Bertelli said the opportunity to enter into the deal was offered by Zegna and he realized it was “consistent with our image and our need to develop our knitwear.” Prada has, over the years, structured its own supply chain and today has 20 production sites in Italy and three in Europe. Bertelli cited another knitwear plant in Torgiano, near Perugia. While protecting jobs and know-how, he also pointed to growth expectations in the luxury segment.
“We need more skills and to be stronger,” he explained. “There are no doubts the luxury market will grow — it’s evolving and we are adapting our industrial organizations to offer more service.”
The acquisition will not oblige Biagioli to work only for Zegna and Prada, on the contrary, the company will continue to produce for other brands in the luxury segment.
Asked about the rationale behind the partnership, Bertelli responded: “It’s very simple, we’ve known each other for years and we have excellent relations, as we do with other colleagues.”
He said there has been an increased exchange of ideas within peers in the industry and members of the Camera della Moda, in particular from 2014.
“We’ve been exchanging points of view and there are no conflicts, so we’ve taken this opportunity together and there may be more in the future,” he revealed. He also added that there’s been “a slow, significant change in the attitude of companies in Italy, which no longer see each other as competitors. Together we can face problems connected to real estate, for example.”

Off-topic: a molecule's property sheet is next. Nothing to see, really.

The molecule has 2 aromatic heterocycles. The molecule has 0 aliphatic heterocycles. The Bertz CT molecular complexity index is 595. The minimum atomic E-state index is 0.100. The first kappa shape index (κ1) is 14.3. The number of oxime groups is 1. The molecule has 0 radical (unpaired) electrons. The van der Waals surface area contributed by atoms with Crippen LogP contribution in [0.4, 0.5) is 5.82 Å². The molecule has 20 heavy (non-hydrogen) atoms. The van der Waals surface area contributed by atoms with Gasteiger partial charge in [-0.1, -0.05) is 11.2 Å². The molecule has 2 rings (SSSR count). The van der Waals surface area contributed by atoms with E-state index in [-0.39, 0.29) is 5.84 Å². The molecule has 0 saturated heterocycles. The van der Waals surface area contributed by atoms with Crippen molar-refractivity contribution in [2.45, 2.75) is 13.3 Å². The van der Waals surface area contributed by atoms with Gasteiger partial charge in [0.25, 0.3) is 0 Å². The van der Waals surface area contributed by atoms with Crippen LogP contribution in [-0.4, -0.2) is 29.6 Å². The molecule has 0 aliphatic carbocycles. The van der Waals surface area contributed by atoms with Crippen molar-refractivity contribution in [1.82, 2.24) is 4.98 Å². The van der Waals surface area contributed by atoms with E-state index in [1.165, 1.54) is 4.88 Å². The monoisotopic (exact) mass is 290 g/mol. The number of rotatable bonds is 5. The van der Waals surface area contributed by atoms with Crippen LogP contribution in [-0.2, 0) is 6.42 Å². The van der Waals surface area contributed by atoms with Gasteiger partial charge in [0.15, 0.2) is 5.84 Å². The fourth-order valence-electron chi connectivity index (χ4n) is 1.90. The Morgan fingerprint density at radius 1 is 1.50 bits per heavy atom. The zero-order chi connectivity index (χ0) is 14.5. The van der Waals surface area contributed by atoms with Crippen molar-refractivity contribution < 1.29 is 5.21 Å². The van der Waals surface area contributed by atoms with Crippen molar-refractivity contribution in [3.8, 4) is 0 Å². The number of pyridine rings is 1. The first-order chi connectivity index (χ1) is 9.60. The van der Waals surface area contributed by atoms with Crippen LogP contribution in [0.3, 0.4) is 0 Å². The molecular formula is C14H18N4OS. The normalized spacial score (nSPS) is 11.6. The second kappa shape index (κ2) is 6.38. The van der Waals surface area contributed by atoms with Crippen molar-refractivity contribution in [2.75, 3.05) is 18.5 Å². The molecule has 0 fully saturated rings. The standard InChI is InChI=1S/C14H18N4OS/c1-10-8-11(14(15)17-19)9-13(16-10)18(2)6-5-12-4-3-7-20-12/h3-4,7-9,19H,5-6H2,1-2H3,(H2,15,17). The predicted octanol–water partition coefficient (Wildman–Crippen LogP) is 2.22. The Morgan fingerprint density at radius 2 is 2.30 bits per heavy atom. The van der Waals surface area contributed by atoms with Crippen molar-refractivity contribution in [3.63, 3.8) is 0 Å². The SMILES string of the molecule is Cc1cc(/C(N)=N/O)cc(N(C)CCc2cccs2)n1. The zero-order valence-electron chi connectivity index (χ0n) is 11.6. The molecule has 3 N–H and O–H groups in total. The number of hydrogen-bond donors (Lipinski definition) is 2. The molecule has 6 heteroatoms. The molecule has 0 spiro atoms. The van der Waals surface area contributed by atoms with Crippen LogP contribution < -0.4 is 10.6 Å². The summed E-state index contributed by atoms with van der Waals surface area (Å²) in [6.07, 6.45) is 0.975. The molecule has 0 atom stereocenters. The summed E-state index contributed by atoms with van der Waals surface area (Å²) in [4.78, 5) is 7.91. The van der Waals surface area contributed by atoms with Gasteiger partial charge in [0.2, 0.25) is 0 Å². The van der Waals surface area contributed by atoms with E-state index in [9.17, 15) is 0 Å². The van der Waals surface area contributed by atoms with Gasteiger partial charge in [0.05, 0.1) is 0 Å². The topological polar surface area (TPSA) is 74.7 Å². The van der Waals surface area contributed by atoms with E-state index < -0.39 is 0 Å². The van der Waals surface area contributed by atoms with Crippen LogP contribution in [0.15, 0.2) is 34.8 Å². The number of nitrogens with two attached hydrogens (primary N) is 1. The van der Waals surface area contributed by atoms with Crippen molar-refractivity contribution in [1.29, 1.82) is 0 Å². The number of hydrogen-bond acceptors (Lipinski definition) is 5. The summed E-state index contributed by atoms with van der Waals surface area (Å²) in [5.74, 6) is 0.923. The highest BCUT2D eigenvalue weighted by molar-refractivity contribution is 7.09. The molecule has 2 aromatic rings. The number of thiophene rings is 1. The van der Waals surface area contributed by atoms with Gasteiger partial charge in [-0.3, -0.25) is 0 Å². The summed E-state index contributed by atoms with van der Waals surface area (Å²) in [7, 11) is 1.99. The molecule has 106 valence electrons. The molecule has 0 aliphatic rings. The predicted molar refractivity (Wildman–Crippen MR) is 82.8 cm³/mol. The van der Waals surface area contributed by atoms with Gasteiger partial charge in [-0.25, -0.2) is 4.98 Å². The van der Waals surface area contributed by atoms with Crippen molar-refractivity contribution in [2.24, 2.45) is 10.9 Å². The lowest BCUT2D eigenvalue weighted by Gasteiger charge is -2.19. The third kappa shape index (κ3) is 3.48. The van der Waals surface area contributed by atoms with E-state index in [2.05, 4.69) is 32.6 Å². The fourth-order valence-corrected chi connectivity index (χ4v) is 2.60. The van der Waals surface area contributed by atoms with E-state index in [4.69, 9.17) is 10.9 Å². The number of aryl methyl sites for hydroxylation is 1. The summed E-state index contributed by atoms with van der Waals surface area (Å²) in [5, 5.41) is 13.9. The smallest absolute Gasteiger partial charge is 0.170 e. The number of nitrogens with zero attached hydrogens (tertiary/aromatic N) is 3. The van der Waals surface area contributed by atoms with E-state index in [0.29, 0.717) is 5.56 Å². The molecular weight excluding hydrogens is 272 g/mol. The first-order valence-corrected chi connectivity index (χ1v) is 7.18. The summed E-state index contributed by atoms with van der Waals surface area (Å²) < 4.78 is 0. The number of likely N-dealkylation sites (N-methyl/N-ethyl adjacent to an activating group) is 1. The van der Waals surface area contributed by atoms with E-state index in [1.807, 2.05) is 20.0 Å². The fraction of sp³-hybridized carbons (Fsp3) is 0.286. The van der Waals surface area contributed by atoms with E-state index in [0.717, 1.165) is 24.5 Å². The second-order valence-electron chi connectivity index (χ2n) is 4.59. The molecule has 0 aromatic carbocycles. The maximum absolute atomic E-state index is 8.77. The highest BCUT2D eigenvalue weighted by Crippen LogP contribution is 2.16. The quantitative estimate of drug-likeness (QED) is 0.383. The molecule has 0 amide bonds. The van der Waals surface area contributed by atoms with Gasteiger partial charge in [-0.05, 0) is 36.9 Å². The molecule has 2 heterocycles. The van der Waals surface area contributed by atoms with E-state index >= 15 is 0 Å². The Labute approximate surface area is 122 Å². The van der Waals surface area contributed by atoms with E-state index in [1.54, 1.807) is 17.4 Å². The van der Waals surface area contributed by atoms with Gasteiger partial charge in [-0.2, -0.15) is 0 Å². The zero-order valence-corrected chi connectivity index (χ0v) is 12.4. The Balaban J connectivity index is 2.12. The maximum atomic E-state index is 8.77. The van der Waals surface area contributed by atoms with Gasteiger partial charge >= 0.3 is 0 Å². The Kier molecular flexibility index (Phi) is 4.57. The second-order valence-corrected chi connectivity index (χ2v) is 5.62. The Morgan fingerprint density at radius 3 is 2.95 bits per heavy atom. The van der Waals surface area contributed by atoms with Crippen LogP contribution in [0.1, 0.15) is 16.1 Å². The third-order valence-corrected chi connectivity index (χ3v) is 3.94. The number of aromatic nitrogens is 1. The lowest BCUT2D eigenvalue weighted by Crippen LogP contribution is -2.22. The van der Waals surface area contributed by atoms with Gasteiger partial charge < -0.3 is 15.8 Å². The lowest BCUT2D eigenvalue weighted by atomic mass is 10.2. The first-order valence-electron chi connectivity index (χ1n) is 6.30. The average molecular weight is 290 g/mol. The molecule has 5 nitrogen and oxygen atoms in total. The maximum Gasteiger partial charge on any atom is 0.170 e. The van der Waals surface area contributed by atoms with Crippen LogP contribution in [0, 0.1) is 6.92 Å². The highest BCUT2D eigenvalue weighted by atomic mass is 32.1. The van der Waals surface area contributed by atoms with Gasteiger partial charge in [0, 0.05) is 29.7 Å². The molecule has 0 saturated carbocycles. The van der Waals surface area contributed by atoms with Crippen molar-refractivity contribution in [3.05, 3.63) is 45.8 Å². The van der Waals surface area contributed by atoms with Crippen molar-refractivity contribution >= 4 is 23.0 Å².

Zegna concurred, saying that during the COVID-19 pandemic, for all its negative consequences, he and Bertelli grew closer, helping each other.
“COVID-19 has forced the acceleration of processes that had already begun,” echoed Bertelli. “Moncler’s acquisition of Stone Island or Renzo Rosso’s OTB acquisition of Jil Sander did not happen by chance. There is movement in our sector, companies are joining forces, there are new synergies and we must all be more intelligent.”
The knitwear trend is becoming increasingly important, said both the entrepreneurs, praising Cotto’s experience in the sector. “He is the right person at the right moment, he knows the product and the international markets. This would not have been easy without him,” Zegna said. “We really all work together. Cotto is an entrepreneur and it was very important to involve him, also with a stake.”
At the same time, the fact that the Biagiolis remain as shareholders is “a recognition that the family has created the company, its heritage and know-how,” Zegna noted. “We will work with the Italian talent in the best possible way to grow. It’s a small strategic investment, but we all believe in this company.”
Sales of the Biagioli company are expected to total more than 30 million euros in 2021, Bertelli said.
In another sign of solidarity, last April, when a devastating fire burned a Valentino manufacturing plant in Tuscany to the ground, as reported, Bertelli made one of Prada’s nearby factories available to a number of the Rome-based firm’s employees.
Asked to comment, Bertelli said “selfishness and jealousy are the main evils of modern society. I am neither selfish nor jealous and I live much better this way. I aspire to do better and learn from those that I think can teach something and I try to help those that may need my help.”
Zegna chimed in by touting Bertelli’s generosity, while saying: “We both always raise the bar, we are never satisfied.”
“We are only apparently different, I seem more instinctive but we both reflect on things a lot,” mused Bertelli. “And we have both always worked in the industry, in manufacturing.”